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Massacre in Yarmouk

Massacre in Yarmouk

The disproportional attacks on civilians must end.


Yarmouk was home to the largest Palestinian refugee community in the country before the conflict began. 180,000 Palestinian civilians called it home. Now only 20,000 remain. Food and medical supplies are routinely denied entry and starvation is one of the three main causes of death. Recently, in the Jarabulus area, 22 people were killed and thrown into the streets to instill fear in the population. Some of them were children.

Amnesty International has called for the immediate lifting of the siege, the cessation of shelling and other indiscriminate attacks, and for humanitarian agencies to have unfettered access to the area. The disproportional attacks on civilians must end.

Down with Israel? Not quite. Yarmouk and Jarabulus are in Syria.

In fact, many in that country are decrying the lack of attention to their plight and the fact that images and videos often go viral only when they are falsely presented as being from Gaza. Marc Lynch, the Director of the Institute for Middle East Studies at GWU, put it succinctly when he said, “It must be so awkward having to check whether the dead child is from Gaza or Syria before deciding whether to be morally outraged.”

So to those condemning Israel: Are you pro-Palestinian, or are you really just anti-Israel? Many of you purportedly care so much when you really care so little. As Leon Wieseltier of the New Republic once wrote: It is easier “not to dive deep into the substance of anything. It is less immediately satisfying than cursing and linking.”

My Twitter and Facebook feeds would have me believe that the only noteworthy military conflict in the world today is that between Israel and Hamas. Either many of you care about war only when it involves a Jew holding a gun, or you are woefully unaware of what else is going on in the world. In case it is the latter, and I sincerely hope it is, here is a (very) partial list of the death tolls from other ongoing conflicts. In no particular order:

Syria: 170,000 (~700 this past weekend alone!)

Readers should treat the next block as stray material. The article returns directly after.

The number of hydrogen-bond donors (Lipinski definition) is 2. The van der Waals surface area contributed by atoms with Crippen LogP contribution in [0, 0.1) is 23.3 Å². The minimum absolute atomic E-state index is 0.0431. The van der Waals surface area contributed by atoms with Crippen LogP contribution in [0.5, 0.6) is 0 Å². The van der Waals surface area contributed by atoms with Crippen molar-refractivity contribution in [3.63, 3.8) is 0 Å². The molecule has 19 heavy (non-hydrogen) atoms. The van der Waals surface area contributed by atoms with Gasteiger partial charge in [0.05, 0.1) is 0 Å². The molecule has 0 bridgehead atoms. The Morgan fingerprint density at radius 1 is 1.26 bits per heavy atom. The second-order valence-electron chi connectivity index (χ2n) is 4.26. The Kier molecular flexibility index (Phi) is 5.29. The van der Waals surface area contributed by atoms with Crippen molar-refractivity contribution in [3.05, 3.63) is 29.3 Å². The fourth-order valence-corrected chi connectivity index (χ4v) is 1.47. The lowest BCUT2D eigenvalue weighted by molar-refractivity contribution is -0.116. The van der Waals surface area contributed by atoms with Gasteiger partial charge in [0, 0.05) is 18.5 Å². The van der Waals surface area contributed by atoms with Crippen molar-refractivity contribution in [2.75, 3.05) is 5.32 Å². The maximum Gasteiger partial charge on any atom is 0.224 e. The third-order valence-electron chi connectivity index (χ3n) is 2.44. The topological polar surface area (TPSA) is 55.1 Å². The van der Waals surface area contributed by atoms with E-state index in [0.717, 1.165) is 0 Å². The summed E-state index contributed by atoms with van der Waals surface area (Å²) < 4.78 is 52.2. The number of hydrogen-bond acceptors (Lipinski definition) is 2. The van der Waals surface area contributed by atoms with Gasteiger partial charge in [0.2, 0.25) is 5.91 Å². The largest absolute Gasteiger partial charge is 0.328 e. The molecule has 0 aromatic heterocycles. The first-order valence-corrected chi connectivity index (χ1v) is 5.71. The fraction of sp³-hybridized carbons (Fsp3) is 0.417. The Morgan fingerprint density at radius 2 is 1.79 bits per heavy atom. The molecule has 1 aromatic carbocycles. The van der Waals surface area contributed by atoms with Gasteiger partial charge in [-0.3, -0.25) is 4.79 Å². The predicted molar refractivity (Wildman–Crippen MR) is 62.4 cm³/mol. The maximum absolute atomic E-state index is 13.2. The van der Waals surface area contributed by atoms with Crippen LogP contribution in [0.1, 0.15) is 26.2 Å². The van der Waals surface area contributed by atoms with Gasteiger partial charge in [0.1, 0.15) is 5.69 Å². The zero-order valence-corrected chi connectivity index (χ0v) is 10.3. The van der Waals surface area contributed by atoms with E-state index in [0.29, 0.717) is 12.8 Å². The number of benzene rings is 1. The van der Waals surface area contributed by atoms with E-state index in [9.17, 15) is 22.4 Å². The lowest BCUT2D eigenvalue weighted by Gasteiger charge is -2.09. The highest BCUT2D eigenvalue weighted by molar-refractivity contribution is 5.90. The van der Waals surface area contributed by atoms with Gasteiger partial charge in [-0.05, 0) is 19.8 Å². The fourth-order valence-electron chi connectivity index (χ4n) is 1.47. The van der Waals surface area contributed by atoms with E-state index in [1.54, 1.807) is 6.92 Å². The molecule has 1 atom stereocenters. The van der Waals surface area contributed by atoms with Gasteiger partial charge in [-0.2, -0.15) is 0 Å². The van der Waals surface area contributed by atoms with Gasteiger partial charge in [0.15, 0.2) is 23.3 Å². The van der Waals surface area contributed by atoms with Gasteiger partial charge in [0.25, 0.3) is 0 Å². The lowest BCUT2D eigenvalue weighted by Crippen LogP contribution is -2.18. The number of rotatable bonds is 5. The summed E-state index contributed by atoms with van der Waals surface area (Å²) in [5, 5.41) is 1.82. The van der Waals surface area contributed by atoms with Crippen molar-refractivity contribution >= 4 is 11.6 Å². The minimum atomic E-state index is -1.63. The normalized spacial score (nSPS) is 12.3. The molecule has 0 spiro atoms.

Mexico: ~80,000
Nigeria: ~5,000
South Sudan: ~10,000.
Gaza: ~600

This is not to say that your attention and sympathies should be dictated by casualty counts. All civilian deaths are tragic. Moreover, such figures tell us nothing about the moral standing of the warring parties, especially not in the case of the asymmetric warfare that Hamas is waging. After all, the United States lost about 450,000 lives fighting in World War II while the Nazis lost over seven million, yet I would wager that none of you think the Nazis held the moral high ground. At least I hope so. The twisted logic and moral relativism of some of the posts I have been reading make me wonder.

What these figures do show is that while all war contains tragedy, including the one in Gaza and Israel, only deaths connected to Jews seem to evoke the cries we have been hearing over the number of dead in Gaza, which pales in comparison to other conflicts and is largely due to Hamas’ grotesque tactics. While there are few of you whom I would accuse as individuals of holding animosity toward Jews, there are many of you who are participating in a global, collective media assault on Israel that is indeed suggestive of something much darker.

I am not asking you not to care. On the contrary, I am hoping that you all start to care more – about the many problems in the world. Then, perhaps going forward your condemnation of Israel could be – let’s see, how should I put this – more proportional.

This piece originally appeared on Jonathan Messing’s blog

July 26, 2014

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Visitor Comments: 5

(4) Albert Hache, July 29, 2014 1:43 PM

"Thou shalt not kill" and Israel's moral stand